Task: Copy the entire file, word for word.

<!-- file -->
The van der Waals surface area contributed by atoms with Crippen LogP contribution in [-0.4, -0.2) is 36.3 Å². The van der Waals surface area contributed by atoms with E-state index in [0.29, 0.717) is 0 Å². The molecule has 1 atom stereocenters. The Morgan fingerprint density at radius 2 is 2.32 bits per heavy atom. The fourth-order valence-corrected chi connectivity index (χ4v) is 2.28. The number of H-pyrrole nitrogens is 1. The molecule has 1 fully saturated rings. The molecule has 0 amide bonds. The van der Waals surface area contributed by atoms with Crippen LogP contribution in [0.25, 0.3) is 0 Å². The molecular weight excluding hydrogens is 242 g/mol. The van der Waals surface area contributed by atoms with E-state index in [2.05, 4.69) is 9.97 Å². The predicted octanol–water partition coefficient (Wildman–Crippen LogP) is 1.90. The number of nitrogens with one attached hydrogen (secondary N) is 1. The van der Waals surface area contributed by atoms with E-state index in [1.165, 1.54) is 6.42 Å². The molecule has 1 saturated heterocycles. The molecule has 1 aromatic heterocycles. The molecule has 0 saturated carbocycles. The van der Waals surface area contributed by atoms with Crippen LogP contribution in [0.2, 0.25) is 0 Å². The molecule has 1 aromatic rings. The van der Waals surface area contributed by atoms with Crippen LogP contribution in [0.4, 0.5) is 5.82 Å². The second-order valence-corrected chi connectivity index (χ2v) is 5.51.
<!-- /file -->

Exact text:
The van der Waals surface area contributed by atoms with Crippen LogP contribution in [-0.4, -0.2) is 36.3 Å². The van der Waals surface area contributed by atoms with E-state index in [0.29, 0.717) is 0 Å². The molecule has 1 atom stereocenters. The Morgan fingerprint density at radius 2 is 2.32 bits per heavy atom. The fourth-order valence-corrected chi connectivity index (χ4v) is 2.28. The number of H-pyrrole nitrogens is 1. The molecule has 1 fully saturated rings. The molecule has 0 amide bonds. The van der Waals surface area contributed by atoms with Crippen LogP contribution in [0.25, 0.3) is 0 Å². The molecular weight excluding hydrogens is 242 g/mol. The van der Waals surface area contributed by atoms with E-state index in [2.05, 4.69) is 9.97 Å². The predicted octanol–water partition coefficient (Wildman–Crippen LogP) is 1.90. The number of nitrogens with one attached hydrogen (secondary N) is 1. The van der Waals surface area contributed by atoms with E-state index in [1.165, 1.54) is 6.42 Å². The molecule has 1 saturated heterocycles. The molecule has 1 aromatic heterocycles. The molecule has 0 saturated carbocycles. The van der Waals surface area contributed by atoms with Crippen LogP contribution in [0.2, 0.25) is 0 Å². The molecule has 1 aromatic rings. The van der Waals surface area contributed by atoms with Crippen LogP contribution in [0.4, 0.5) is 5.82 Å². The second-order valence-corrected chi connectivity index (χ2v) is 5.51.